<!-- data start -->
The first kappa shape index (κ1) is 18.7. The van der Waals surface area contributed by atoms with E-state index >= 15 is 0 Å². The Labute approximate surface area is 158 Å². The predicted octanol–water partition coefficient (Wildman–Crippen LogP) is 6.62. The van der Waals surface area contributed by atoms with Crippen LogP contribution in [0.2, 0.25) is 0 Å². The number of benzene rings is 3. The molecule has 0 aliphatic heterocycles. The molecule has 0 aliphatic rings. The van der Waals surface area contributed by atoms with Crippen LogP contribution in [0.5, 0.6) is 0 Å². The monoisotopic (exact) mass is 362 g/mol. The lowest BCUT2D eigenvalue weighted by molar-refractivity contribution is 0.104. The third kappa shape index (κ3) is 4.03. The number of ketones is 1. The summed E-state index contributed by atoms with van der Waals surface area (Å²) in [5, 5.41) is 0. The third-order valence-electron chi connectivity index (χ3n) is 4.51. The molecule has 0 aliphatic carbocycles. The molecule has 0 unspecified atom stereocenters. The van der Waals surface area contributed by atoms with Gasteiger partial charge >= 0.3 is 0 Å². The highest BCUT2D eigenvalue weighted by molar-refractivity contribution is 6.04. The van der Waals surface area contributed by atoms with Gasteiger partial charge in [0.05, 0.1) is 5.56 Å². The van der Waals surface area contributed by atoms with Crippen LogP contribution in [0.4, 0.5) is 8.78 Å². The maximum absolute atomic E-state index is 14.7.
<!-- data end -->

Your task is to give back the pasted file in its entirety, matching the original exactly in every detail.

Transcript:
The first kappa shape index (κ1) is 18.7. The van der Waals surface area contributed by atoms with E-state index >= 15 is 0 Å². The Labute approximate surface area is 158 Å². The predicted octanol–water partition coefficient (Wildman–Crippen LogP) is 6.62. The van der Waals surface area contributed by atoms with Crippen LogP contribution in [0.2, 0.25) is 0 Å². The number of benzene rings is 3. The molecule has 0 aliphatic heterocycles. The molecule has 0 aliphatic rings. The van der Waals surface area contributed by atoms with Crippen LogP contribution in [0.5, 0.6) is 0 Å². The monoisotopic (exact) mass is 362 g/mol. The lowest BCUT2D eigenvalue weighted by molar-refractivity contribution is 0.104. The third kappa shape index (κ3) is 4.03. The number of ketones is 1. The summed E-state index contributed by atoms with van der Waals surface area (Å²) in [5, 5.41) is 0. The third-order valence-electron chi connectivity index (χ3n) is 4.51. The molecule has 0 aliphatic carbocycles. The molecule has 0 unspecified atom stereocenters. The van der Waals surface area contributed by atoms with Gasteiger partial charge >= 0.3 is 0 Å². The highest BCUT2D eigenvalue weighted by molar-refractivity contribution is 6.04. The van der Waals surface area contributed by atoms with Gasteiger partial charge in [0.05, 0.1) is 5.56 Å². The van der Waals surface area contributed by atoms with Crippen LogP contribution in [0.4, 0.5) is 8.78 Å². The maximum absolute atomic E-state index is 14.7.